Eureka?

I like that word mostly because of its history. It comes from ancient Greek meaning “I found it.”

From Wikipedia: “The exclamation ‘Eureka!’ is attributed to the ancient Greek scholar Archimedes. He reportedly proclaimed “Eureka! Eureka!” after he had stepped into a bath and noticed that the water level rose, whereupon he suddenly understood that the volume of water displaced must be equal to the volume of the part of his body he had submerged. “

I had a bit of a Eureka moment whilst taking a shower this morning. I think I figured out a better prologue for my novel (the one that failed so miserably in the contest).

I rewrote the first chapter already from a different point of view, but I’m not sure I like how it turned out. The first iteration contained a lot of information necessary to the rest of the book, but I couldn’t include it in the rewrite, because the new point of view character doesn’t have that information. Yet it won’t fit anywhere else. At least not yet. I did ask a few people to read the prologue and first three chapters to see what they think, so we’ll see how that goes. Maybe it does work, and I’m being overly critical.

Perhaps I’ll have another Eureka moment whilst in the shower tomorrow, or at least by the end of June. I intend to present this novel to an agent at a writers conference in July.

Also, I signed up to write more devotionals for my church. The focus is on the minor Old Testament prophets: Hosea, Joel, Amos, Obadiah and Nahum. Each day is a separate chapter of each book (except Obadiah since it’s only one chapter), so the series will encompass a month.

So far I signed up to write six devotionals. I wanted to sign up for more, but I thought that might be too greedy.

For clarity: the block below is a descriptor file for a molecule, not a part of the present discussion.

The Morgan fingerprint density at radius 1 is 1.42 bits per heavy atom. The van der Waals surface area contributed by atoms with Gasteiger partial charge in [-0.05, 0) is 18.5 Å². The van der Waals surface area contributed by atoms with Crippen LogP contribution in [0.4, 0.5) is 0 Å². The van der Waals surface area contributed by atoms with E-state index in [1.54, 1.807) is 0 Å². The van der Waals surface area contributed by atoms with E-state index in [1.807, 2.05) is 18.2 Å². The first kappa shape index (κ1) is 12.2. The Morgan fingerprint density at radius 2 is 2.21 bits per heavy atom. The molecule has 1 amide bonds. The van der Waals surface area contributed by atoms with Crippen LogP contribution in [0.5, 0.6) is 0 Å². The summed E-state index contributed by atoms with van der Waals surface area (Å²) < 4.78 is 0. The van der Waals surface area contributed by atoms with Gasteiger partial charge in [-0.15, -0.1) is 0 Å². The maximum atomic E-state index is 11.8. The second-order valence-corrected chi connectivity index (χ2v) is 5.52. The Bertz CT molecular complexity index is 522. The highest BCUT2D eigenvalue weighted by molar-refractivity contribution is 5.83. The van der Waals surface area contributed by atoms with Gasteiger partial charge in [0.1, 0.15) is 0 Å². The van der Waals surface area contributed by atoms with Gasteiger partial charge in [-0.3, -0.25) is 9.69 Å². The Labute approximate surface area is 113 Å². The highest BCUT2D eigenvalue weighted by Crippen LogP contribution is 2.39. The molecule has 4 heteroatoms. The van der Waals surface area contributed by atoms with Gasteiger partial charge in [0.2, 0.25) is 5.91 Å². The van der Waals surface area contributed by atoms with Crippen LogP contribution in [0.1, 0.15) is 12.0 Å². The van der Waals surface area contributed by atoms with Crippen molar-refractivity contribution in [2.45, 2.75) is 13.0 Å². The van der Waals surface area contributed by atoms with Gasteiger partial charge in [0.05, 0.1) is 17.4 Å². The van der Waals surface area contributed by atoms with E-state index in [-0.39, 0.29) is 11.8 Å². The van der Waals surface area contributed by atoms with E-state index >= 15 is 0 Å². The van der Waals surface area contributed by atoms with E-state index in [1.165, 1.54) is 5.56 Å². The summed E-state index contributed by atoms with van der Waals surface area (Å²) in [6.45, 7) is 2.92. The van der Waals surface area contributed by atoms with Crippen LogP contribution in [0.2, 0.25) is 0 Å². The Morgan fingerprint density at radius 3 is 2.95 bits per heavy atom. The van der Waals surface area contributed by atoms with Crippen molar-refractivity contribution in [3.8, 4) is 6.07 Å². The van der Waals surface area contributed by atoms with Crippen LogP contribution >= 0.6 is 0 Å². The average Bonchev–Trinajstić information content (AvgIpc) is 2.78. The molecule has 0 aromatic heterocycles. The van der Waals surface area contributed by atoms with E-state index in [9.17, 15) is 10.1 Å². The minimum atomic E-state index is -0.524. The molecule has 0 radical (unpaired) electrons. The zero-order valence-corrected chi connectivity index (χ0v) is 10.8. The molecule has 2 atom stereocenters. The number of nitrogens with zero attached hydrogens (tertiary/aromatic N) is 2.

I look forward to writing them, especially the ones in Hosea. It’s about how God not only punishes his people (Israel), but about his relentless pursuit of drawing Israel back to him in spite of her sins. It’s a love story in many ways. Plus, as a writer, I can appreciate the beauty of the prose, and the parallels it draws between God and Israel, and Hosea and his wife and children.

Hmm. Maybe I should study Hosea as a writer, and see how I can apply those techniques to my own writing. Something to think about anyway.

Self-Deceit?

I received the score sheets and suggested edits to my contest submission three days ago, and I have yet to download or even open the attachments.

I’m still too uncertain as to whether or not I’m emotionally capable of handling more criticism — even though intellectually I know many of the comments will only help to improve my craft.

As writers we get so close to our stories that we can’t see what readers see. What seems obvious to us can be confusing to the reader.

As I continue to struggle with feelings of rejection and inadequacy, I am nonetheless thinking and simmering over the scoresheets themselves.

I believe I have come up with a way to “speed up” the first chapter, and give the reader a sense — at least at the beginning — of who the main character is. As a reader, I do like to pick one character — at least to start — to latch onto, relate to, and root for. By giving the reader three equally important characters, the reader has more difficulty making that choice.

All it will take for me is to switch the point of view to a different character. Everything else that happens won’t change, so it won’t adversely effect the rest of the story.